Judge halts grizzly bear hunt hours before seasons to start
By Chris Eger
The hunt was the first scheduled in Wyoming in 44 years, while Idaho had not seen a season in 22. (Photo: USF&WS)
As part of a lawsuit brought by animal rights activists and Native American tribes, the pending grizzly hunt in Wyoming and Idaho has been put on ice.
U.S. Judge Dana Christensen, a 2013 appointment to the federal bench by President Obama, issued the 14-day preliminary injunction from his Missoula courtroom Thursday at 5:05 p.m.
The case, supported by almost 30 groups to include the Humane Society, Center for Biological Diversity, National Parks Conservation Association, Northern Cheyenne Tribe, and Sierra Club, took issue with the decision by federal wildlife officials to allow the population of grizzly bears in the Yellowstone area to be managed by local conservation agencies.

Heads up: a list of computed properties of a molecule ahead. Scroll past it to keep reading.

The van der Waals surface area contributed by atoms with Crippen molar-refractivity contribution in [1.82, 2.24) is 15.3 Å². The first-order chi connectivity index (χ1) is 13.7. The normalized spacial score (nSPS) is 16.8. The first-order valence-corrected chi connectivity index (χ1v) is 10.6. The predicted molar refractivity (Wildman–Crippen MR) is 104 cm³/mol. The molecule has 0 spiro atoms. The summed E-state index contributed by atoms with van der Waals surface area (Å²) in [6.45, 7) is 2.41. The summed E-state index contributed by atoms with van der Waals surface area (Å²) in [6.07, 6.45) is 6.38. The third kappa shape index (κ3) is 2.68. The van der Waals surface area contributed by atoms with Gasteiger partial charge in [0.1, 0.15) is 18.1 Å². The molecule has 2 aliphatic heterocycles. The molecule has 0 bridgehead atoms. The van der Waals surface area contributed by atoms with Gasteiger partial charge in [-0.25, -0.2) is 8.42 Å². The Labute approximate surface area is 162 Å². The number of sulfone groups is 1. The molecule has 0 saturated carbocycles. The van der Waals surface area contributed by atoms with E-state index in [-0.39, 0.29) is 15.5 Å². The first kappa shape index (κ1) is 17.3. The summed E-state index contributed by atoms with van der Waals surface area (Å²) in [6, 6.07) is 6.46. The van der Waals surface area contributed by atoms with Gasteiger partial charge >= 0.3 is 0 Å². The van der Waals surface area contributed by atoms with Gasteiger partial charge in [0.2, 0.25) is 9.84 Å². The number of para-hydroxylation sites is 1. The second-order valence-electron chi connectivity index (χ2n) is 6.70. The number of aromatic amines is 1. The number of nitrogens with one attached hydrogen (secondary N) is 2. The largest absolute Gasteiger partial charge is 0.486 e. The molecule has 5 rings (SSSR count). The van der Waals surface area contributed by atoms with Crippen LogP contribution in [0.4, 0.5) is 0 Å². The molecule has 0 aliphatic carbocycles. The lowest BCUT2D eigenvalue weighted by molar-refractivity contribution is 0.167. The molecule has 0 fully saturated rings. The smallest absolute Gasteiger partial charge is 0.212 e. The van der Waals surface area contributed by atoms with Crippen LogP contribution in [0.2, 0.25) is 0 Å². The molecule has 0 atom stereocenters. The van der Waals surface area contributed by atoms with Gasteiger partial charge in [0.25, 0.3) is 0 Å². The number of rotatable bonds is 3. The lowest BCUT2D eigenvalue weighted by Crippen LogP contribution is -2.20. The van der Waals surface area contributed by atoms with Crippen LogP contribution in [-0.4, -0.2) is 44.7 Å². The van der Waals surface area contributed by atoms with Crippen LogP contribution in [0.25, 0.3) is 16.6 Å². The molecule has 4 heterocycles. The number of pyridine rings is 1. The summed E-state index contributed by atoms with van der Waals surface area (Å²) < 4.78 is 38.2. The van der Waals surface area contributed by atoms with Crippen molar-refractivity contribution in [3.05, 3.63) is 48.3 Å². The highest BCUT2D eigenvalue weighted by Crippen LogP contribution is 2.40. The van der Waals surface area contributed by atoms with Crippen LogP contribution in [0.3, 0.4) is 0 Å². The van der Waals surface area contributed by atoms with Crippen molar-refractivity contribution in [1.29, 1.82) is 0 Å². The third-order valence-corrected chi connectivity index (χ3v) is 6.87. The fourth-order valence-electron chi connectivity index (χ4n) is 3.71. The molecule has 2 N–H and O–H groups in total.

The Yellowstone grizzly was protected from hunting under the Endangered Species Act after the population fell to as low as 136 animals in 1975. However, it has now rebounded to around 700 and Interior Secretary Ryan Zinke, a former Montana lawmaker and self-avowed outdoorsman appointed to head the department last year by President Trump, moved to delist the herd from its status on the threatened species list last year, a move recommended by the U.S.